Articles and Case Studies

What are the Keys to a Healthy Practice?

30 May 2012

How often have you and your practice staff wanted to improve your practice yet found attaining new goals to be a frustrating struggle? MDA National’s Education Services team outlines some information regarding the key drivers of workplace excellence. Thinking about whether your team is strong in all of these aspects may assist you to overcome barriers to practice improvement.

Five key drivers of workplace excellence

According to a comprehensive Australian study, there are five key factors that drive excellence in any workplace. Hull and Read (2003) interviewed and surveyed hundreds of people from different workplaces of varying quality. While medical practices are not specifically discussed in Hull and Read’s study, they state that their findings are relevant to all workplaces irrespective of industry.1 Thus their results can be applied to medical practices. Although there are different types of medical practices, each facing unique demands, there are overarching principles which apply to all.

Hull and Read (2003) identified 15 factors that need to be present in the foundations of a workplace if excellence is to be achieved – of which five factors in particular have the most weight as potent drivers of workplace excellence. The five key factors are:1

  • safety
  • clear values
  • having a say
  • high quality working relationships
  • workplace leadership

These foundations of a “healthy” practice support optimal healthcare service and job satisfaction for all your staff.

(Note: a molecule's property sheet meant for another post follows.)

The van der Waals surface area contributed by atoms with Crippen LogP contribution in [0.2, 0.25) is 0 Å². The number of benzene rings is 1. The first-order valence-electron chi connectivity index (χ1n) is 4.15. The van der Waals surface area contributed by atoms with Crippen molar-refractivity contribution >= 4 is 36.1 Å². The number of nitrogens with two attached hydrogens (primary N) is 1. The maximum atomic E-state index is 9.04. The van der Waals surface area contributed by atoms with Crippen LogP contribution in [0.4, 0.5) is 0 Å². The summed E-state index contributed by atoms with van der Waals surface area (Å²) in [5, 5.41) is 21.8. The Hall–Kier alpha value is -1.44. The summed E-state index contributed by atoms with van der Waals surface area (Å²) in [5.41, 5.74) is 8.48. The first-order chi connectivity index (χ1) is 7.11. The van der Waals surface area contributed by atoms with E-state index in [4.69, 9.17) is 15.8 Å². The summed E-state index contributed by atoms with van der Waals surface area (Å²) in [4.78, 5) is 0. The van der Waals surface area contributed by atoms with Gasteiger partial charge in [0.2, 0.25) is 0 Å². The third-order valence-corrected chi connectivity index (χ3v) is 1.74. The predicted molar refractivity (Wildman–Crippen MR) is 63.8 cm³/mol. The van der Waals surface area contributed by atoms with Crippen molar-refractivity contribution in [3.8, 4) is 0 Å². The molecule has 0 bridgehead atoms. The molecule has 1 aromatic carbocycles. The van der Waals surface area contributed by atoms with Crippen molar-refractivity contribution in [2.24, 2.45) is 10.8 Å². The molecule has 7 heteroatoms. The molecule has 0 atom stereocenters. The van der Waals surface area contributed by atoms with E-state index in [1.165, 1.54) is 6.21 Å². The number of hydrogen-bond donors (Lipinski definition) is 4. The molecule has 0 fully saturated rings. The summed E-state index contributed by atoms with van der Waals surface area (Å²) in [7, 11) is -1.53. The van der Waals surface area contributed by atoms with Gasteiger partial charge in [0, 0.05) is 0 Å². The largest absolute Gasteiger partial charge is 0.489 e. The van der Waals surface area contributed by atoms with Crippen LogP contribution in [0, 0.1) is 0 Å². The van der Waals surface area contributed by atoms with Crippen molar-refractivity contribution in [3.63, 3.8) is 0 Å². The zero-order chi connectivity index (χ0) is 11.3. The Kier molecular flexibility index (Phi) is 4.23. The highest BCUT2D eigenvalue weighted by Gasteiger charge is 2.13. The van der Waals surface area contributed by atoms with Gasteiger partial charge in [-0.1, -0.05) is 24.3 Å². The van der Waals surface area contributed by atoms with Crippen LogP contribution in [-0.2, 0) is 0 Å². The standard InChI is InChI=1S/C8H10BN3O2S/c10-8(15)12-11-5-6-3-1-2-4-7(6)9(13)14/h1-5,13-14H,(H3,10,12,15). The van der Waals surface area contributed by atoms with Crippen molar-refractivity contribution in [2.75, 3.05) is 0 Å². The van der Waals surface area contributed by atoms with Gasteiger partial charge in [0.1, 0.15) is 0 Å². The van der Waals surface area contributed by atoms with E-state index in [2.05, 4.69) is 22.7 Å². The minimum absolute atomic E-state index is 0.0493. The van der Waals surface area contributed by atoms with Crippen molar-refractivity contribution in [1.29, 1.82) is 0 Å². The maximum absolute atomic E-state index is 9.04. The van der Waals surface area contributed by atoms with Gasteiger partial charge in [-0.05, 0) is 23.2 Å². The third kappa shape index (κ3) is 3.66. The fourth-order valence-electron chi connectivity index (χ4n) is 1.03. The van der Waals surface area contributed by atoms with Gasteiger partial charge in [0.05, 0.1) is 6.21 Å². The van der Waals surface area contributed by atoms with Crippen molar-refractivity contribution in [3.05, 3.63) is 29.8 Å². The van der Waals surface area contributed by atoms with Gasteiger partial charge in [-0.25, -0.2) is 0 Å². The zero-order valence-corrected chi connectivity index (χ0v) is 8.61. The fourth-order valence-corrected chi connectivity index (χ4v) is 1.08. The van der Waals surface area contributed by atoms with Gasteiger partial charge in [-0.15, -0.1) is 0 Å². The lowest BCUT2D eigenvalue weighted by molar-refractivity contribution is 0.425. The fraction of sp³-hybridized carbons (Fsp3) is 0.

High quality working relationships is the critical key

The presence of high quality working relationships was identified as the primary factor driving all others.1 High quality working relationships among the team allow practices to respond to the changing environment and improve practice processes and care.2 Strong working relationships increase “joy in daily work”.2 Happy staff are more likely to stay with the workplace and produce high quality work.

For high quality relationships to develop there needs to be:

  • an atmosphere of mutual trust and respect1
  • ongoing connection between all team members1
  • a feeling of secure identity and self-worth in each team member1
  • emotional competence3
  • strategic effort2

The other four keys to workplace excellence

Leadership

A great leader needs to:

  • empower employees1,4
  • support all staff in professional development5
  • model professionalism, patient-focus, and respect for everyone’s contribution1,4
  • embrace a nonhierarchical leadership style6
  • foster creativity5,6
  • unify differences within the team6

Clear values

Team members need to understand the workplace’s purpose and expectations of behaviour.1 They also need to know what makes the practice important and meaningful.7

Individual excellent workplaces demonstrate a variety of values; what is important is that they are explicitly stated and used to frame multiple workplace systems and structures8, e.g. task prioritising and budget decisions.7 Any inconsistencies or conflicts between actual actions and the values, due to competing priorities, need to be quickly and openly discussed.1

Safety